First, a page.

Three Ways to Protect Your Original Idea

Three Ways to Protect Your Original Idea

You're ready to unleash your blockbuster idea. You're convinced it will fund your retirement handsomely, and even your Muse will get a cut. How can you make sure nobody steals your richly-deserved rewards?

It all depends on your idea. Legal protection falls into three basic categories: copyrights, trademarks, and patents. "Intellectual property" or "IP", includes almost any kind of original creation—a novel, a logo, a song, or a new process for developing film.

Copyrights cover tangible artistic, musical, and literary works, such as paintings, lyrics, books, photographs, etc. Trademarks apply to words, names, or symbols intended to identify and distinguish goods or services of one manufacturer from another. Patents protect inventors' rights to their inventions; inventions which can vary from machines to chemical compounds and even plants.

1. Copyrights

If you have an original idea, such as a premise for a screenplay, that you've written into a summary, congratulations! Your work is copyrighted. Copyright protection attaches when an original work is set into tangible form. What does that mean? A tangible form can be anything from recording dance steps on a DV recorder to putting music notes down on paper. Once accomplished, you alone have the sole right to produce and reproduce your work.

In the U.S., there is no requirement to register your creation. There are, however, advantages to registration with the U.S. Copyright Office. Registration allows you to establish a public record of your copyright, which can help support any potential infringement claims.

The registration process differs according to the type of material produced, but always involves sending a copy of your work and a processing fee. The duration of a copyright varies according to when the work was created and registered, but normally it exists for the author's life, plus 70 years.

2. Trademarks

Like copyrights, you are not compelled to register your trademark for protection. Use of the mark gives you rights to it. However, registering your trademark with the U.S. Patent and Trademark Office offers significant benefits.

With registration, the public is on notice that you own the mark. The law presumes it is yours and you gain the exclusive right to use the registered mark on the goods or services identified in the application, meaning that others cannot use a confusingly similar mark.

The process for registering a trademark is more complex than a copyright, so it's wise to make sure your application is professionally prepared. Approval of a trademark (which includes a renewable 10-year term of validity) can take months or even years.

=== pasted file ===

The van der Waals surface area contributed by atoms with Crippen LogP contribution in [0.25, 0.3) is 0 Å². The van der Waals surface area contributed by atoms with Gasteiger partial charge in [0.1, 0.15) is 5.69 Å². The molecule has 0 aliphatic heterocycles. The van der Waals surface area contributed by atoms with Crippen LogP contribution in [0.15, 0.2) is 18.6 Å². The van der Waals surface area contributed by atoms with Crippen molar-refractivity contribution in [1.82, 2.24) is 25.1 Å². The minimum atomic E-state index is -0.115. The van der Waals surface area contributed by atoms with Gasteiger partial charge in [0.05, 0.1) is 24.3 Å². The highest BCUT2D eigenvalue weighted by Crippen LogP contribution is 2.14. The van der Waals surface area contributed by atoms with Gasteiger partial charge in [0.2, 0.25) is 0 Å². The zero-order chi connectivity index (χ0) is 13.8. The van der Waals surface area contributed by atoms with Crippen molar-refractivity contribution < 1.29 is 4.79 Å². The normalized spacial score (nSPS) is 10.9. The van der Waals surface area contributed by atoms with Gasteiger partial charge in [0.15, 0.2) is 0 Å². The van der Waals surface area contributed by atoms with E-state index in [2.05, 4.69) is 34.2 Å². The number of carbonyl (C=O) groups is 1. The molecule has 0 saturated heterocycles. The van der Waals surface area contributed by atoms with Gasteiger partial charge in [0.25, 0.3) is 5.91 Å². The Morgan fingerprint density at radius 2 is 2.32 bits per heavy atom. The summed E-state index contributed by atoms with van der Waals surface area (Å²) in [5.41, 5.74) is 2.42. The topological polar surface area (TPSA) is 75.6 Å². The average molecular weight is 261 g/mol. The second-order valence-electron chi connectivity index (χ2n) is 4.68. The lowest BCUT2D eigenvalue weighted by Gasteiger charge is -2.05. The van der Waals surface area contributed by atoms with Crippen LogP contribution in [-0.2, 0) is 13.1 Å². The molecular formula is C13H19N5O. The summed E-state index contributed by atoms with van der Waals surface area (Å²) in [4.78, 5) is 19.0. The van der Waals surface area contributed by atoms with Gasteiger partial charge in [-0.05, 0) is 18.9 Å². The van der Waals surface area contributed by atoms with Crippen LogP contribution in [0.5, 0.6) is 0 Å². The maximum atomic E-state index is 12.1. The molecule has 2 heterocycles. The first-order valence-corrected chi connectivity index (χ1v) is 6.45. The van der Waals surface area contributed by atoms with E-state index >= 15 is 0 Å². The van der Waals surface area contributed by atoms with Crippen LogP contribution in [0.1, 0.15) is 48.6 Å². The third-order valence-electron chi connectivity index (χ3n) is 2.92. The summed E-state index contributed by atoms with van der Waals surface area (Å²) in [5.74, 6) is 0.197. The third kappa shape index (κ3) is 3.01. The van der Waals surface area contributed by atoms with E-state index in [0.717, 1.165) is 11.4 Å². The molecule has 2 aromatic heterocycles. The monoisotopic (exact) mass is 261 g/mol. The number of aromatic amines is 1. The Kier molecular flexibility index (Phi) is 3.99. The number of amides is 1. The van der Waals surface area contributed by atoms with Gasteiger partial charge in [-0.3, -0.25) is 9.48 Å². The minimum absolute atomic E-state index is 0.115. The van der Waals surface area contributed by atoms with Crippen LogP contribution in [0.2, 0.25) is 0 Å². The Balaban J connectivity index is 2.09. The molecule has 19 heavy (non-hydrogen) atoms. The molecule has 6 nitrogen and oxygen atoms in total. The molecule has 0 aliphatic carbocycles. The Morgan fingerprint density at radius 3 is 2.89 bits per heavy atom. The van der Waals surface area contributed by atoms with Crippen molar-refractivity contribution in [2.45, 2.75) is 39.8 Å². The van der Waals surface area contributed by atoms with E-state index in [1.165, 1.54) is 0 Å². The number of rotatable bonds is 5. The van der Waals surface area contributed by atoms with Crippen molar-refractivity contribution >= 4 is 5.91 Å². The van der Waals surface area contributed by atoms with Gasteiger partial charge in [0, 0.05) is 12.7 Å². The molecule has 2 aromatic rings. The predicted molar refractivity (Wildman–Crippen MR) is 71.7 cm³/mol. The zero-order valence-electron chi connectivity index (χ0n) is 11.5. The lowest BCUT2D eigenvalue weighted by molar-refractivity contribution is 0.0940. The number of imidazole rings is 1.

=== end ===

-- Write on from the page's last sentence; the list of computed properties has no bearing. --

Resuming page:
3. Patents

According to statute, any person who "invents or discovers any new and useful process, machine, manufacture, or composition of matter, or any new and useful improvement thereof, may obtain a patent" from the U.S. Patent and Trademark Office. To protect your invention, you must apply for a patent—there is no such thing as an automatic patent as with copyrights.

Obtaining a patent can be slow and costly, taking up to 2 years and costing in the six figures.

For "utility" inventions, there is an alternative initial protection: a Provisional Patent. This application has few requirements, making it faster and easier to file, while providing a priority filing date and a "patent pending"status for 12 months. During this time, you can more freely discuss your invention, test its potential and seek funding while deciding whether to commit more time and money toward the patent. You also preserve the right to patent your invention should anyone else try after you. Be aware, however, that a provisional application lasts for 12 months during which you will need to file the non-provisional application to complete your patent filing process. The Patent Office does not grant extensions.

While it may take years until your patent is granted, protection attaches upon filing the application; accordingly, file as soon as possible. With a patent, which lasts for 20 years, you have "the right to exclude others from making, using, offering for sale, or selling" your invention in the U.S. or "importing" the invention into the country.

If your idea doesn't qualify for a patent, you can still seek protection under the trade secrets law if it's a secret and provides a competitive advantage. A classic example is Coca-Cola's soda recipe—still a closely guarded secret. If you aren't sure which category applies, check out the FAQ pages on the web sites of the Copyright Office and the Patent and Trademark Office.

Some ideas may require a combination of protections and copyrights, trademarks, and patents alone will not provide international protection of your property. But, if you register in the United States, certain treaties and agreements will make protection abroad much easier.

If infringement occurs, it is up to you to enforce your copyright, trademark, or patent; the respective government agencies are hands-off after registration. To guard against disputes over authorship or inventorship, you should keep early drafts of your work and detailed records of the development of your ideas, including anyone you've shared it with along the way.

As you can see, registering your blockbuster idea with the appropriate governmental agency can help ensure that it remains your property—and that your all-important Muse is kept happy.